I’ve always loved drama, even as a child. I was the weird kid who would read the conversations in comics and storybooks aloud.
I loved playing around with different voices. Sometimes, my mother was convinced there were other people in the house when I was having a reading session.
I would also round up a few playmates in the neighbourhood and together we would go on superhero escapades. Yours truly would be the impromptu director and writer, all-in-one.
I would buy Disney soundtrack tapes and sing along to their songs. I especially loved the songs by the villain, shaking my bum to The Little Mermaid’s “Poor Unfortunate Souls” and slinking down the hallway to “Be Prepared” from The Lion King.
These seemingly trivial activities may not be seen as productive as studying hard and scoring well in exams, but I picked many important skills and characteristics which helped me later in life. In fact, it’s helped me in the corporate world as well as a budding theatre professional.
1. Improved presentation skills and clear articulation
One of the best ways to leave an impression with prospective employers is by how well you speak and carry yourself. Having these helped get corporate jobs in marketing and customer service.
My superiors liked me because they could always rely on my presentation skills to push an idea forward or to leave a professional impression with the customers I encountered.
I developed these skills as a child. I remember joining my father as he developed his public speaking skills through a series of self-help tapes called “Speech Power”.
Reading and listening to those tapes with him taught me to speak with clarity. This eventually helped me with the storytelling and speech activities in school.
Even if you aren’t a performer, it’s still an important skill. Remember, in whatever capacity you’re hired for, you’ll be working with others. You’ll need to communicate your ideas in a clear and engaging manner. This is especially important in Malaysia where soft skills are sorely lacking.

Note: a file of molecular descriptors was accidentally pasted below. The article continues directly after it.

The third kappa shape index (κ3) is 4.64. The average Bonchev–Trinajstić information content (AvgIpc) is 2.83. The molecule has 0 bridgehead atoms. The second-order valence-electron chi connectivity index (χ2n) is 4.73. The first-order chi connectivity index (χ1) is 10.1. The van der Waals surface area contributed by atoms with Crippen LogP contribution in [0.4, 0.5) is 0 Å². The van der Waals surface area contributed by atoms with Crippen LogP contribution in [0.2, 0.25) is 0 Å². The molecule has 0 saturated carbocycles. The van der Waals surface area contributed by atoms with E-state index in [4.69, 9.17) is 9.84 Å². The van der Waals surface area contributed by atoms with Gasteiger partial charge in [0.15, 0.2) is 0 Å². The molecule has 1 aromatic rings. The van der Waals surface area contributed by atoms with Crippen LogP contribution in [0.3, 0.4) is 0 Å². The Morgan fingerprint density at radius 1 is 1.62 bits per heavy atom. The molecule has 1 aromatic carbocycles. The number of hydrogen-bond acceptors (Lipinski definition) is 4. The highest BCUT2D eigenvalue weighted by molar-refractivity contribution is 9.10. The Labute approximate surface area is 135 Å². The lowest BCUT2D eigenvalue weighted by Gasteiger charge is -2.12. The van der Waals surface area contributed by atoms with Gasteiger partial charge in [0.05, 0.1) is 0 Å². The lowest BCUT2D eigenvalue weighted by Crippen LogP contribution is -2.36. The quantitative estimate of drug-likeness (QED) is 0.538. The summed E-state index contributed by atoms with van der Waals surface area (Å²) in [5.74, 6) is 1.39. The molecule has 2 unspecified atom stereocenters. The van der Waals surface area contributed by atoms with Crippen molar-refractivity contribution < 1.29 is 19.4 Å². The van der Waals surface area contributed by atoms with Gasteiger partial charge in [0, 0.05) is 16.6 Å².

2. Creative thinking
Whether you’re play-acting as a child, or leading a low budget production, you won’t have a lot of resources available to you. Sometimes, you just have to make do with what you have. However, by observing what you have around you, and applying a little ingenuity, the possibilities open up.
One of the best examples of resourcefulness comes from the kids I teach drama to. I gave my class an assignment of preparing, rehearsing and presenting an Aesop’s fable in 10 minutes.
One group decided to tell the story of how a fox was too smart for his own good, and could not escape the hunting dogs in time because she was too busy thinking about how to escape them. As the fox was attacked (all harmless playacting, of course), one 11-year-old girl actually threw red Lego in the air to represent blood spatter. It was hilariously clever!
This resourcefulness is important especially in Malaysia, where a lot of productions do not have the luxury of a big budget. That has not stopped many local theatre practitioners from finding ways to tell their story, using simple black room and everyday props.
To be an effective theatre performer, there is one essential skill you need for a convincing performance: the ability to emphatise. This works in two ways.
The first, is the ability to consider how a character you’re playing feels in different situations. When you’re able to put yourself in your character’s shoes, you can react naturally to the story. This gives a much more convincing performance.
The second is to be sensitive to the feelings your fellow performer is giving you. You’ll need to react to that, and work with it to create an impressive performance for the audience.